An unpalatable truth

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An unpalatable truth

Postby meteorite » Sat Jul 03, 2010 5:09 pm

This column for today's Star is likely to ignite quite a firestorm of furor, because the writer is saying pay up or shut up. If you don't like the way it's being done, do it yourself. It isn't a message many folks want to hear.

But it highlights a distasteful but inescapable fact - you can't have what you don't pay for. So make up your mind.

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Society, not faith groups, should take care of the vulnerable

July 03, 2010

Ken Gallinger

Q: While visiting the Children’s Aid Society in Barrie, I was shocked at literature displayed in their waiting area. I came across a pamphlet entitled ``What the Bible says about Homosexuality.’’ Just minutes into this twisted propaganda, I could not believe what I was reading. The CAS is twisting the Bible! Taxpayer dollars are being spent on this garbage rather than on the children in need!

A: This is one of many letters I’ve received, from people dismayed about the relationship between Christianity (and religion generally) and public institutions that care for vulnerable people.

The concern is about faith-based institutions, such as Catholic Children’s Aid or Christian Horizons, who deal with “special needs” folks, downloading doctrine on vulnerable people who don’t have the power to say “no.”

I can’t answer all these letters, and their authors are chiding me for ignoring them. So let me make a couple of general, if controversial, statements.

Christianity is, in many respects, a wonderful faith. I’m grateful for the role churches have played in shaping our educational, medical, immigration and social support systems. And I’m grateful for the way faith communities of all stripes continue to carry the weight of caring for people who slip through the cracks — the poor, the hungry, the refugee, and so on.

But it’s time for Canada to grow up.

It is a societal responsibility, not an act of charity or faith, to care for the young, the disabled, elderly and other people. Faith groups have no business teaching children anything except faith and values, and that should happen in churches, mosques and synagogues—not in schools. Nor should faith groups any longer be in the business of taking care of Canada’s frail elderly or vulnerable disabled.

And society has no right to expect them to! There’s an old saying: “he who pays the piper calls the tune.” If Canadians want their kids, their sick, their disabled, their refugees to be cared for in systems that are laundered of every hint of faith, then it’s time for Canadians to stop whining about taxation and step up to the plate, rather than merely bitching when religious people carry the freight, often paying for it from their own wallets.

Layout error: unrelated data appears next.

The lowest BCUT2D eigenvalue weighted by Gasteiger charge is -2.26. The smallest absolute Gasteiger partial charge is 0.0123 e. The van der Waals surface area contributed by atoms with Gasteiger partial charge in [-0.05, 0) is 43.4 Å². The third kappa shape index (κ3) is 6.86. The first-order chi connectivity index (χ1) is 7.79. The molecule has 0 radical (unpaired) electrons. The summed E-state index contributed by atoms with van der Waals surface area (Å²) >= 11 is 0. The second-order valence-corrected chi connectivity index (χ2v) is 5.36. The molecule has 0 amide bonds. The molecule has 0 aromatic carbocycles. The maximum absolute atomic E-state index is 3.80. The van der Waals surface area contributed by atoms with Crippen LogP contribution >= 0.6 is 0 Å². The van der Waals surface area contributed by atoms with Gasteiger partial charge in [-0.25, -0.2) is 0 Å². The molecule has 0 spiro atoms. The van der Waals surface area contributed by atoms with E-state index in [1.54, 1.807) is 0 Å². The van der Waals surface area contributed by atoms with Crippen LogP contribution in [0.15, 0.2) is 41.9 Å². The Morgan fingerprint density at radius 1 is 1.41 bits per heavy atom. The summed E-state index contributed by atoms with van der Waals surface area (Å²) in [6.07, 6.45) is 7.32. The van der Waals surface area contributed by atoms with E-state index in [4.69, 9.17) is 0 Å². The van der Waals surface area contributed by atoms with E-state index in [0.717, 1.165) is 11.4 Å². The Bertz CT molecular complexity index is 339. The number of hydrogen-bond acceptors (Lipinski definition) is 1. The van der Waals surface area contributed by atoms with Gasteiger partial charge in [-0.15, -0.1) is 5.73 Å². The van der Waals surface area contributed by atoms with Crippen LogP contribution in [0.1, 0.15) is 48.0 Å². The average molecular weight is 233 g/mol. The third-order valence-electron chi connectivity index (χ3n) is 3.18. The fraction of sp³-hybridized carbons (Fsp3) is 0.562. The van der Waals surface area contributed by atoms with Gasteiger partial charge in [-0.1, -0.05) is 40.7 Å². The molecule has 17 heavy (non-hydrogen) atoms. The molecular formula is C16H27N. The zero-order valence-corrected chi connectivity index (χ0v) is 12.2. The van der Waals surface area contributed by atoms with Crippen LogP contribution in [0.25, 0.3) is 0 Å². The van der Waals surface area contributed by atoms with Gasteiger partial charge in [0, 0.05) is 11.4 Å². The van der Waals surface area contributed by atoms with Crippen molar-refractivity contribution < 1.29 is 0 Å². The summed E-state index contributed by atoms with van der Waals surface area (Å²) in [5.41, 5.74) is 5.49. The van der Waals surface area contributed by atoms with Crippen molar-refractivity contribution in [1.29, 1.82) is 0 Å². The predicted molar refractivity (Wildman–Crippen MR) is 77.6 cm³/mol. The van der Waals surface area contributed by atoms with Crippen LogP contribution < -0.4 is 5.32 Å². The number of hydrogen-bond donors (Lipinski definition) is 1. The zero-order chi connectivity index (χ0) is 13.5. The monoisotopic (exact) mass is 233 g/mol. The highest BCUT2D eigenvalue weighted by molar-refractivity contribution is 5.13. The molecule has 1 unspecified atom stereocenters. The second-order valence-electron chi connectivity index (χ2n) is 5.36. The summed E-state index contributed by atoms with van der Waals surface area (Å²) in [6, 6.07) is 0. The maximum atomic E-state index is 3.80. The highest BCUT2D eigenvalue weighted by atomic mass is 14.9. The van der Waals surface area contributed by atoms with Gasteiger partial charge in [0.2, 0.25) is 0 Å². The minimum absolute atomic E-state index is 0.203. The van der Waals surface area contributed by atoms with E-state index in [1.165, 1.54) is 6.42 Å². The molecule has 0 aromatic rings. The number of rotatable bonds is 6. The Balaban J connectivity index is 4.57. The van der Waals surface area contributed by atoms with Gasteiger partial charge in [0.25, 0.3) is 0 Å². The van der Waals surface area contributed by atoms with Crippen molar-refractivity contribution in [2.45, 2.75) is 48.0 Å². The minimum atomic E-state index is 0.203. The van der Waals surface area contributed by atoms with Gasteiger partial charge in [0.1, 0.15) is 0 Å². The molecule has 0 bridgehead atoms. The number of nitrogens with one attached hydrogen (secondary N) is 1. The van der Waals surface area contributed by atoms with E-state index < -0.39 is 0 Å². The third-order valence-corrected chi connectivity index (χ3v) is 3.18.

This is Canada’s 143rd birthday. Birthdays are a time to say thanks for where we’ve come from, and think about where we are. Judging by the mail I get, there’s a lot of bitterness and suspicion about the role of faith communities in caring for the vulnerable. Some of that suspicion is patently justified. But the simple fact is that faith-based institutions and individuals have borne a far disproportionate share of the load for caring for the vulnerable in Canada, and, in an overwhelming majority of cases do so with compassion and grace. In return, they expect to be able to pray, and tell their faith stories.

The poor, said Jesus, “are always with you.” And they still need to be taken care of. If Canadians don’t trust people of faith to do it, then perhaps those who are worried should suck it up and start bearing as much of the load as their religious neighbours have been carrying.

Send your questions to ethical@rogers.com.
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Re: An unpalatable truth

Postby Sean » Tue Jul 06, 2010 1:34 am

Ken wrote:Christianity is, in many respects, a wonderful faith. I’m grateful for the role churches have played in shaping our educational, medical, immigration and social support systems. And I’m grateful for the way faith communities of all stripes continue to carry the weight of caring for people who slip through the cracks — the poor, the hungry, the refugee, and so on.


Faith is a disease. What is a wonderful disease?

Churches have, throughout history, if anything, fought AGAINST shaping out society for good. What has been used to justify slavery? Segregation? Block the women's rights movement? To fight gay rights tooth and nail? Do you need two guesses here?


Otherwise, I agree wholeheartedly, kind of.
Those who say it cannot be done shouldn't interrupt the people doing it.
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